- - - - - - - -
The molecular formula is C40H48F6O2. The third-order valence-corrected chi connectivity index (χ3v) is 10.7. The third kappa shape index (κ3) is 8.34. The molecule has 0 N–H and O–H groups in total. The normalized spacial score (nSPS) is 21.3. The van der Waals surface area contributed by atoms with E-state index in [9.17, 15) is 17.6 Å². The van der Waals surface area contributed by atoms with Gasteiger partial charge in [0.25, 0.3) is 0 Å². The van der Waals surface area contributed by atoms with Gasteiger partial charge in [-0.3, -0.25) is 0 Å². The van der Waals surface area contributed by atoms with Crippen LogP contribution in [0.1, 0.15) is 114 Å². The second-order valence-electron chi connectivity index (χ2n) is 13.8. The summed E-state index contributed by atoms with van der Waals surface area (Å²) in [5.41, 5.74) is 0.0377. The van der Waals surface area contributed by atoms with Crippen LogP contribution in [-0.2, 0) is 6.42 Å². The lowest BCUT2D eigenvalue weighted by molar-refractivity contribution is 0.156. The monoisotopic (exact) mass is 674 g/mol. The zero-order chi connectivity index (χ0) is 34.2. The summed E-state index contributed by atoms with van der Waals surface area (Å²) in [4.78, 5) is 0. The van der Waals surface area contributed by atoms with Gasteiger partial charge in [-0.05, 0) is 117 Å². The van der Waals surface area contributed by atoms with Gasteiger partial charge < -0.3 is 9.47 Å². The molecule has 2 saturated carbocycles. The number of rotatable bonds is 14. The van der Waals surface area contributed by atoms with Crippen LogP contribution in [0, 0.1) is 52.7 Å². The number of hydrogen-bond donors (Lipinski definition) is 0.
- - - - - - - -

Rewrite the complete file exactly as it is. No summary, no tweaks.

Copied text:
The molecular formula is C40H48F6O2. The third-order valence-corrected chi connectivity index (χ3v) is 10.7. The third kappa shape index (κ3) is 8.34. The molecule has 0 N–H and O–H groups in total. The normalized spacial score (nSPS) is 21.3. The van der Waals surface area contributed by atoms with E-state index in [9.17, 15) is 17.6 Å². The van der Waals surface area contributed by atoms with Gasteiger partial charge in [0.25, 0.3) is 0 Å². The van der Waals surface area contributed by atoms with Gasteiger partial charge in [-0.3, -0.25) is 0 Å². The van der Waals surface area contributed by atoms with Crippen LogP contribution in [0.1, 0.15) is 114 Å². The second-order valence-electron chi connectivity index (χ2n) is 13.8. The summed E-state index contributed by atoms with van der Waals surface area (Å²) in [5.41, 5.74) is 0.0377. The van der Waals surface area contributed by atoms with Crippen LogP contribution in [-0.2, 0) is 6.42 Å². The lowest BCUT2D eigenvalue weighted by molar-refractivity contribution is 0.156. The monoisotopic (exact) mass is 674 g/mol. The zero-order chi connectivity index (χ0) is 34.2. The summed E-state index contributed by atoms with van der Waals surface area (Å²) in [4.78, 5) is 0. The van der Waals surface area contributed by atoms with Gasteiger partial charge in [-0.05, 0) is 117 Å². The van der Waals surface area contributed by atoms with Gasteiger partial charge < -0.3 is 9.47 Å². The molecule has 2 saturated carbocycles. The number of rotatable bonds is 14. The van der Waals surface area contributed by atoms with Crippen LogP contribution in [0, 0.1) is 52.7 Å². The number of hydrogen-bond donors (Lipinski definition) is 0.